We’ve never met, but last month I sent you a letter. You didn’t answer, so I’m trying again. I’m a novelist who grew up in the Boerum Hill neighborhood of Brooklyn, and who lives there now (I’ve also lived in Oakland, Toronto, and in rural Maine, in case you find my perspective suspiciously parochial). The subject of my letter is the ill-conceived and out-of-scale flotilla of skyscrapers you propose to build on a series of sites between Atlantic Avenue and Dean Street in Brooklyn, in your partnership with a developer named Bruce Ratner and his firm, Forest City Ratner Companies.
Most people, if they’ve heard of this proposal at all, believe you’ve been hired to design a sports arena, to house the New Jersey Nets, a team owned by Mr. Ratner. Anyone who’s glimpsed the drawings and models, however, knows that other, larger plans have overtaken the notion of a mere arena. The proposal currently on the table is a gang of 16 towers that would be the biggest project ever built by a single developer in the history of New York City. In fact, the proposed arena, like the surrounding neighborhoods, stands to be utterly dwarfed by these ponderous skyscrapers and superblocks. It’s a nightmare for Brooklyn, one that, if built, would cause irreparable damage to the quality of our lives and, I’d think, to your legacy. Your reputation, in this case, is the Trojan horse in a war to bring a commercially ambitious, but aesthetically—and socially—disastrous new development to Brooklyn. Your presence is intended to appease cultural tastemakers who might otherwise, correctly, recognize this atrocious plan for what it is, just as the notion of a basketball arena itself is a Trojan horse for the real plan: building a skyline suitable to some Sunbelt boomtown. I’ve been struggling to understand how someone of your sensibilities can have drifted into such an unfortunate alliance, with such potentially disastrous results. And so, I’d like to address you as one artist to another. Really, as one citizen to another. Here are some things I’d hope you’ll consider before this project advances any further.
1) Brooklyn-based architect Jonathan Cohn’s rallying cry: “It’s the scale, stupid.” The primary objection to your project always was, and always will be, its outlandish disproportion to the neighborhoods around it. None of the array of low-scale, largely residential communities directly adjacent to this proposed “neighborhood from scratch” (your words) want or need such an intrusion. Residents have been enticed with goodies: major-league sports in Brooklyn, housing at a variety of income levels, an influx of jobs. Yet in this case, none of the carrots that have been dangled are worth it—or, necessarily, realistic. Let me quote Cohn from his superb article: “The ambitiously scaled projects of the 1960s failed … because interventions, at that scale, in existing fabric, were extremely traumatic to the urban morphology. This project (now 8.66 million square feet) would be like locating the former World Trade Center towers (only 7.6 million square feet combined) plus Madison Square Garden, somewhere near the West 4th Street transit hub because of all the trains there.” With all due respect to your accomplishments, you’ve not made your career as an urban planner; your emphasis, rather, is sculpted steel and glass. The scale of this project was one of Ratner’s company’s preconditions for the site; it’s not something that originates in your aesthetic. Guess what? It’s a huge mistake—emphasis on the huge.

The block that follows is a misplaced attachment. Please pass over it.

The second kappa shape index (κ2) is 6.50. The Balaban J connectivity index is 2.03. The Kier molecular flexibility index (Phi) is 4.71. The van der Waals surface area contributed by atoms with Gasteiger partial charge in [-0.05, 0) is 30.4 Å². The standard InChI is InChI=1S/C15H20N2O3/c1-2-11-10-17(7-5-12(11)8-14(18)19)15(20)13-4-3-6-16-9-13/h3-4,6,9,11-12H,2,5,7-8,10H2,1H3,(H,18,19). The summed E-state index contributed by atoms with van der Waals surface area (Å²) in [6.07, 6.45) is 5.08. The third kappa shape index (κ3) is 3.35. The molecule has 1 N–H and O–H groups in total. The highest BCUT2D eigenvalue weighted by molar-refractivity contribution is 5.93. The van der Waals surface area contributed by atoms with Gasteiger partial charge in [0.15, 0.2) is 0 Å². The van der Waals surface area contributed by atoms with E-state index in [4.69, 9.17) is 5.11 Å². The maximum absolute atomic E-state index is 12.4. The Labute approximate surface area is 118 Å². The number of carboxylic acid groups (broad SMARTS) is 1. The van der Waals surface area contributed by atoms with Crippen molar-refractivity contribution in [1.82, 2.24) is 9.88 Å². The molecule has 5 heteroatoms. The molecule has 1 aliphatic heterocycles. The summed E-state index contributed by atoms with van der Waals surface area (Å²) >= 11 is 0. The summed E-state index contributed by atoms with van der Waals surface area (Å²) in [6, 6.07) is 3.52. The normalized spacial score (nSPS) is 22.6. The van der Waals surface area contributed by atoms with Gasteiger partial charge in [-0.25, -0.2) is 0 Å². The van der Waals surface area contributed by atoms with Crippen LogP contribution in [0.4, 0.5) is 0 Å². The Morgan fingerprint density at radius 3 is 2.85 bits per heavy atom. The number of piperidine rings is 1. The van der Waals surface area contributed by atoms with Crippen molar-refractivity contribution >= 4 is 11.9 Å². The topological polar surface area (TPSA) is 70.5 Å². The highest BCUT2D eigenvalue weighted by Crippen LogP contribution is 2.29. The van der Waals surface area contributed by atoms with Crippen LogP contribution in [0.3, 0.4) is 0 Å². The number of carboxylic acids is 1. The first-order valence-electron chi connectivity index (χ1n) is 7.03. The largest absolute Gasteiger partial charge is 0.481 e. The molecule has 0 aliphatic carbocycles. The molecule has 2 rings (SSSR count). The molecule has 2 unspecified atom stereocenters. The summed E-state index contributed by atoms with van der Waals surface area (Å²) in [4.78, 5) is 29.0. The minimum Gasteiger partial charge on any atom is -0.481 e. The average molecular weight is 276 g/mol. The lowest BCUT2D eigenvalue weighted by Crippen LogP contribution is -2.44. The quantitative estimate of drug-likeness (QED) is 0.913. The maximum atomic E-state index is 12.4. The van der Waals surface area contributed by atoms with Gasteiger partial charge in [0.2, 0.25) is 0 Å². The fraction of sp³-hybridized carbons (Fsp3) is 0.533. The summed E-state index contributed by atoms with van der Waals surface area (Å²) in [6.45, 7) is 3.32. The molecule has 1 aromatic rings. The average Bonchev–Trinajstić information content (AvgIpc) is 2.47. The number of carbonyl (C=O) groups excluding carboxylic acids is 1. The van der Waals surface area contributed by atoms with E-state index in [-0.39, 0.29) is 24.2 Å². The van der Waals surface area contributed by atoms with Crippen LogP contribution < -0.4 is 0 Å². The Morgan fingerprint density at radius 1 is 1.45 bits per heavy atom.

2) Your partner’s manipulative dishonesty. Let me begin with the now-legendary brochure that Brooklynites found in their mailboxes two months ago; evidence of bad faith couldn’t be more vivid. The brochure purported to outline Ratner’s plans, but the towers he and you propose building were hidden behind corny images of racial harmony and the sunny sidewalks and low-scale buildings—precisely the stuff soon to be thrown into shadow at the foot of your epic pylons. The arena rooftop—a private parkland fantasia, well above ground-level—is palmed off as an open meadow, as though accessible to the public. The brochure is a piece of mendacious flimflam. It suggests embarrassment on the part of the company who hired you: Where are the towers? Obviously, someone thought they would seem unpalatable to the community that is to be persuaded to live with them. How can an artist of your standing be willing to sneak in Brooklyn’s back door?
The appalling brochure is, of course, just an example. The deeper deceit is in Ratner’s shadow-show negotiations, in lieu of forging any genuine consensus among the affected communities. Of the eight community groups supporting his project (as opposed to this long list of organizations standing for a reconsideration of the project), six were formed after the project was announced, and seven of the eight receive funding from Ratner. At least one seems to have been wholly conceived in Ratner’s PR office. In other words, while claiming a mandate from community groups, Ratner has essentially negotiated with himself.